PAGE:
Posted on Sep 21, 2017
Whether you are a first-time landlord or have been managing properties for several years, you might not know all the rules. Review the following eight mistakes landlords make to avoid a serious legal misstep:
- Fair Housing Act violations: The Fair Housing Act prohibits landlords from discriminating against applicants by race, class, gender, disability and other variables. To avoid allegations of discrimination, screen all applicants the same way and use an application that features no discriminating questions, such as that offered by American Apartment Owners Association.
- Illegal lease clauses: A landlord cannot include clauses in the lease that violate state or federal laws. For instance, you cannot place a clause in the lease where tenants waive their right to sue you, their landlord. Such a clause would be illegal, and would void the whole lease were it to be included. If you’re concerned about accidentally including something illegal, then it’s wise to download a customizable lease template that has been vetted for legality.
- Not disclosing to renters: If someone recently died in the apartment, there was mold, or there is known lead paint in the apartment, you must disclose this information to renters.
- Entering apartment without giving notice: When the unit is occupied, you cannot enter whenever you want, even to make requested repairs. Provide tenants with 24-hour notice — except in cases of emergency — to avoid violating this law.
- Failure or refusal to make repairs: As a landlord, you are responsible for keeping an apartment habitable by providing electricity, plumbing, heating, clean water, and a sound roof and floor. While it’s your tenants’ responsibility to pay the utility bills, you must make repairs to these systems should something go wrong. If you don’t make a timely repair, renters have the right to pay for the repair and withhold that amount in rent.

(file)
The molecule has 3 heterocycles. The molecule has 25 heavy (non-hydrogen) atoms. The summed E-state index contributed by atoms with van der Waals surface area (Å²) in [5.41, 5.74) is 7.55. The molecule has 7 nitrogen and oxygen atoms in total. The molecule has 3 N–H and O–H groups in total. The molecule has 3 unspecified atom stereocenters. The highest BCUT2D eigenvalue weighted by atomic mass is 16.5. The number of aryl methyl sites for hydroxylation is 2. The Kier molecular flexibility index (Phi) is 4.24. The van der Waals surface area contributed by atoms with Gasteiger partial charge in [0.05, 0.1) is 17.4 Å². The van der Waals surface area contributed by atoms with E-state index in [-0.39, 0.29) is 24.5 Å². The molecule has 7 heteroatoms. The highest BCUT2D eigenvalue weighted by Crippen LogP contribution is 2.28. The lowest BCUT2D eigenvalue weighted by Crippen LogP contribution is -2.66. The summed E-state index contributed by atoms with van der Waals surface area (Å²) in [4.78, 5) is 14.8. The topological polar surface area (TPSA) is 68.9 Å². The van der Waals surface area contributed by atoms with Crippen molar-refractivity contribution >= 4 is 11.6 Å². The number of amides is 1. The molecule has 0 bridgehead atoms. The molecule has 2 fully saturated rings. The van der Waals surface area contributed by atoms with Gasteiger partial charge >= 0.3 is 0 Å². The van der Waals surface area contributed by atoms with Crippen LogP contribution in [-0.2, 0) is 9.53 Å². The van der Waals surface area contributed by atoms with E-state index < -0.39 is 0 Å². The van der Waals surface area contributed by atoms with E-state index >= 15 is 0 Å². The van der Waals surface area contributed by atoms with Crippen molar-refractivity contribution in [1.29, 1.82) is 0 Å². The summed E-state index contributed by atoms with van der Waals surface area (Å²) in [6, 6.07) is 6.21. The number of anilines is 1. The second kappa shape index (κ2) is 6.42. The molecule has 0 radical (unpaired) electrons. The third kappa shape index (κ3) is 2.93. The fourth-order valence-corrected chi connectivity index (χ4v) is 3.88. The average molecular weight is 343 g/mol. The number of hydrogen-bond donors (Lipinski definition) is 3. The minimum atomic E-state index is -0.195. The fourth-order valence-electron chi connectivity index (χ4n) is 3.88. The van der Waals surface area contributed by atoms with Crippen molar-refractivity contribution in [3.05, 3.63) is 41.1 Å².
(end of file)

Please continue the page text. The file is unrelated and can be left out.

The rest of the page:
- Mishandling security deposit: The security deposit covers accidental or purposeful damage to the premises, but it does not cover normal wear and tear. Failure to return the security deposit or mishandling of the deposit (such as using it to pay for damages within “normal wear and tear”) could land you in court.
- Not keeping the premises safe: As a landlord, you must keep the rental safe for tenants and inform tenants and visitors of any known hazards, such as a dangerous stairwell. If someone is injured on a known hazard, which you did not repair, you are legally liable.
- Not using the eviction process: If you try to evict a tenant without following the law, it will backfire.